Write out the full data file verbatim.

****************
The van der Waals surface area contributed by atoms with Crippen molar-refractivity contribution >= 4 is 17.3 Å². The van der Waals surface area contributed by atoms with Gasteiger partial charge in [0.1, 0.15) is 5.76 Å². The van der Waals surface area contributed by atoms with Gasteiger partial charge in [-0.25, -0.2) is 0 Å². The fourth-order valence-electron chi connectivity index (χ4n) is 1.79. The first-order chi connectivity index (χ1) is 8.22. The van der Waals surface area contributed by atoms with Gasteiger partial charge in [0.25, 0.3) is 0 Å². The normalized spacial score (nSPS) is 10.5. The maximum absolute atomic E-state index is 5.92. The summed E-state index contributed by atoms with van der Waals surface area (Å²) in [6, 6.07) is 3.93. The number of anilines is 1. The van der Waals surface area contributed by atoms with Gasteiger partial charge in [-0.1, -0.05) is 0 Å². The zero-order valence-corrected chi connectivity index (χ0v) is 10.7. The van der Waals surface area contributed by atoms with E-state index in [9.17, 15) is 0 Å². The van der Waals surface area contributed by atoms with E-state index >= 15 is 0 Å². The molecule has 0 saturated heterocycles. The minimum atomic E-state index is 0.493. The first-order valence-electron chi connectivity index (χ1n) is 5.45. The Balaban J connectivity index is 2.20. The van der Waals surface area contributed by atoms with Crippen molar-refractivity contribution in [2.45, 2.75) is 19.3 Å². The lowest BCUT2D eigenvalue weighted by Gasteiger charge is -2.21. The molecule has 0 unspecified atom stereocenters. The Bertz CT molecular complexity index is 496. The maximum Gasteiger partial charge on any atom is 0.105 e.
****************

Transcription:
The van der Waals surface area contributed by atoms with Crippen molar-refractivity contribution >= 4 is 17.3 Å². The van der Waals surface area contributed by atoms with Gasteiger partial charge in [0.1, 0.15) is 5.76 Å². The van der Waals surface area contributed by atoms with Gasteiger partial charge in [-0.25, -0.2) is 0 Å². The fourth-order valence-electron chi connectivity index (χ4n) is 1.79. The first-order chi connectivity index (χ1) is 8.22. The van der Waals surface area contributed by atoms with Gasteiger partial charge in [0.25, 0.3) is 0 Å². The normalized spacial score (nSPS) is 10.5. The maximum absolute atomic E-state index is 5.92. The summed E-state index contributed by atoms with van der Waals surface area (Å²) in [6, 6.07) is 3.93. The number of anilines is 1. The van der Waals surface area contributed by atoms with Gasteiger partial charge in [-0.1, -0.05) is 0 Å². The zero-order valence-corrected chi connectivity index (χ0v) is 10.7. The van der Waals surface area contributed by atoms with E-state index in [9.17, 15) is 0 Å². The van der Waals surface area contributed by atoms with E-state index >= 15 is 0 Å². The molecule has 0 saturated heterocycles. The minimum atomic E-state index is 0.493. The first-order valence-electron chi connectivity index (χ1n) is 5.45. The Balaban J connectivity index is 2.20. The van der Waals surface area contributed by atoms with Crippen molar-refractivity contribution in [2.45, 2.75) is 19.3 Å². The lowest BCUT2D eigenvalue weighted by Gasteiger charge is -2.21. The molecule has 0 unspecified atom stereocenters. The Bertz CT molecular complexity index is 496. The maximum Gasteiger partial charge on any atom is 0.105 e.